Background/Objective: Literature shows that practicing physical activity improves the general health and quality of life of people with intellectual disabilities. However, there is little empirical research on the specific benefits physical activity provides and to what extent these benefits occur. The goal of this study was to examine the impact of perceptions of physical activity and the individualized support on each of eight quality of life-related domains and three higher-order quality of life factors. Method: The sample consisted of adults with intellectual disability (n = 529), their assigned professionals (n = 522), and a family member (n = 462). Most participants attended day and residential services, and we applied the Personal Outcomes Scale and the Support Needs and Strategies for Physical Activity Scale to all of them. Results: The structural model parameter estimation showed high values, especially for the factor of well-being. These data allowed us to confirm that perceptions of physical and individualized supports in the field of physical activity act as predictors of quality of life improvement. Conclusions: The results suggest that organizations devoted to enhancing personal outcomes should include physical activity in their programs, and revise both their own services and the use of physical activity resources available in the community.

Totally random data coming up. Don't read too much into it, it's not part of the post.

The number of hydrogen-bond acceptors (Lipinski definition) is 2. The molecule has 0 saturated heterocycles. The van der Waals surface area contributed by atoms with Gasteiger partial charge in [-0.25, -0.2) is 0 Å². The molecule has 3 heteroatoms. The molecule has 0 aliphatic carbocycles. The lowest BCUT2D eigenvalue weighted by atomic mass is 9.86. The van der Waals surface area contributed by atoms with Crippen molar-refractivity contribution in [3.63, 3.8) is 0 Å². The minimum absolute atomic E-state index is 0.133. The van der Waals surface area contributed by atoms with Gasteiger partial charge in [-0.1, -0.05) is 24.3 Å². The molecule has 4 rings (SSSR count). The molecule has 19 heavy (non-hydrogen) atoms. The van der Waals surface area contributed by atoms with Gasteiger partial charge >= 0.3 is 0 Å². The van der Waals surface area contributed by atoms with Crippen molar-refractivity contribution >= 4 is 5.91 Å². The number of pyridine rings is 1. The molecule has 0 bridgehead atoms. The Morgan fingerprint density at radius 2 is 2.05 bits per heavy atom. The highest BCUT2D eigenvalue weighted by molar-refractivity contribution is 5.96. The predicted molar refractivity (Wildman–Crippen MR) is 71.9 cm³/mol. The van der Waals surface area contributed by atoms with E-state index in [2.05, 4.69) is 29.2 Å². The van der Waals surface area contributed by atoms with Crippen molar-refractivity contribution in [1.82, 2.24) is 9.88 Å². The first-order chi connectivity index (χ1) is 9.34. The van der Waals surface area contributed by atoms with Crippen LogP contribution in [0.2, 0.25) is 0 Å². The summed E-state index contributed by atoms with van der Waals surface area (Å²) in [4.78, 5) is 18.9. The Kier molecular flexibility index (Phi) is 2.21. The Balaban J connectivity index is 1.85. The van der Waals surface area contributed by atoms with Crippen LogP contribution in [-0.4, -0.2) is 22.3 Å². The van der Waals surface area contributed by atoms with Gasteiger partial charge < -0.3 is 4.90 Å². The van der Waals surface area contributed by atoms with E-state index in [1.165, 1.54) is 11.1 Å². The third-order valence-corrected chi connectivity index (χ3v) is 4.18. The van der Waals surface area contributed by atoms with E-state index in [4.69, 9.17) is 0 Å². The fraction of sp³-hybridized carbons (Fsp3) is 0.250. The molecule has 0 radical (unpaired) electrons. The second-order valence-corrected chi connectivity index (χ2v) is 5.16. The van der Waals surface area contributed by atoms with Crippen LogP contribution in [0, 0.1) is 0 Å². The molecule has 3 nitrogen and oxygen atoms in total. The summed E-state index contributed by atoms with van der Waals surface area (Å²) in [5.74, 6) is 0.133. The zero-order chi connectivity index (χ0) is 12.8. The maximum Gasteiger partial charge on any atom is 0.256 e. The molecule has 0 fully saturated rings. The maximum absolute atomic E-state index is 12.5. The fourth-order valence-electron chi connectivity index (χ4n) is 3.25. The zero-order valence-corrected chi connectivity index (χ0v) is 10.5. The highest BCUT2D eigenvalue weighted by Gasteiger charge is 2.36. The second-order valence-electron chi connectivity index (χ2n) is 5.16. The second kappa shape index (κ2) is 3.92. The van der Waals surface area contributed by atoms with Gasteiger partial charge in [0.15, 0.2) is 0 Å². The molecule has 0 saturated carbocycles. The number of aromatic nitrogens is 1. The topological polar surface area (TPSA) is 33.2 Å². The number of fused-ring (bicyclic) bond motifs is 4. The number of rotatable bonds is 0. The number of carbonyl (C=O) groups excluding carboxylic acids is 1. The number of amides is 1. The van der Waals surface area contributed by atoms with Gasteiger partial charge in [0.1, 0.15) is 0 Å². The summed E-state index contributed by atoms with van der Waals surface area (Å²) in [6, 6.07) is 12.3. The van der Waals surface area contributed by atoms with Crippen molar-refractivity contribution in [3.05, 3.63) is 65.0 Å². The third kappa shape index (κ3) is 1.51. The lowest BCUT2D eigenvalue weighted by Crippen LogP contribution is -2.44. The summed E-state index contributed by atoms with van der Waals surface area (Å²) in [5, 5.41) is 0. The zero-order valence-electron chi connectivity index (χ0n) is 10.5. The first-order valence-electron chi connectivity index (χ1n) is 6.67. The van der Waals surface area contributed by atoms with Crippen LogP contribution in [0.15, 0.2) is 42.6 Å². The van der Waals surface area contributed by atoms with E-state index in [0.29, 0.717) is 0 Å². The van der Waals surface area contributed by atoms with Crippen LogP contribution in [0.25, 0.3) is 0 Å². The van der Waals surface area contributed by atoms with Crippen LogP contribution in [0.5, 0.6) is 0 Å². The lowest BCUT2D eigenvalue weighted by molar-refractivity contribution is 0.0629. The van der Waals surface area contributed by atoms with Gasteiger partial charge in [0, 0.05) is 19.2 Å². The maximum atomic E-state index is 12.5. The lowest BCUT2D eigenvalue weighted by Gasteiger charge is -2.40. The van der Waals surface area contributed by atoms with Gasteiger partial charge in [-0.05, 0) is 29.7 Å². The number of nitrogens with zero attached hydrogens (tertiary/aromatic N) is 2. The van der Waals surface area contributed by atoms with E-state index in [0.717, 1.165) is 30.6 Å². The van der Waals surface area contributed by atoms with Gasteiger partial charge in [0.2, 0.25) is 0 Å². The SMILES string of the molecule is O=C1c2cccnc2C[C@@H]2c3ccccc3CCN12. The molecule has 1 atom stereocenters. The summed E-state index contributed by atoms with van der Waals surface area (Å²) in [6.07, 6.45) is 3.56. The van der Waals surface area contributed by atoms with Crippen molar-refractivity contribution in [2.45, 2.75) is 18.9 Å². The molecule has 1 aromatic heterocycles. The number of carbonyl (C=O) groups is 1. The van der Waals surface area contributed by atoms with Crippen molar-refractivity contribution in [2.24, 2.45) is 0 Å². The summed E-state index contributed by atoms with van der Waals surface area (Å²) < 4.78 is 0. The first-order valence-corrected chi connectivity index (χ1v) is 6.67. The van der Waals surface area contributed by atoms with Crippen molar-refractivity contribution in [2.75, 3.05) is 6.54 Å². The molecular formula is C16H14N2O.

Carbó-Carreté, M., Guàrdia-Olmos, J., Giné, C., & Schalock, R. L. (2016). A Structural Equation Model of the relationship between physical activity and quality of life. International Journal of Clinical and Health Psychology, 16(2), 147–156. https://doi.org/10.1016/j.ijchp.2015.11.001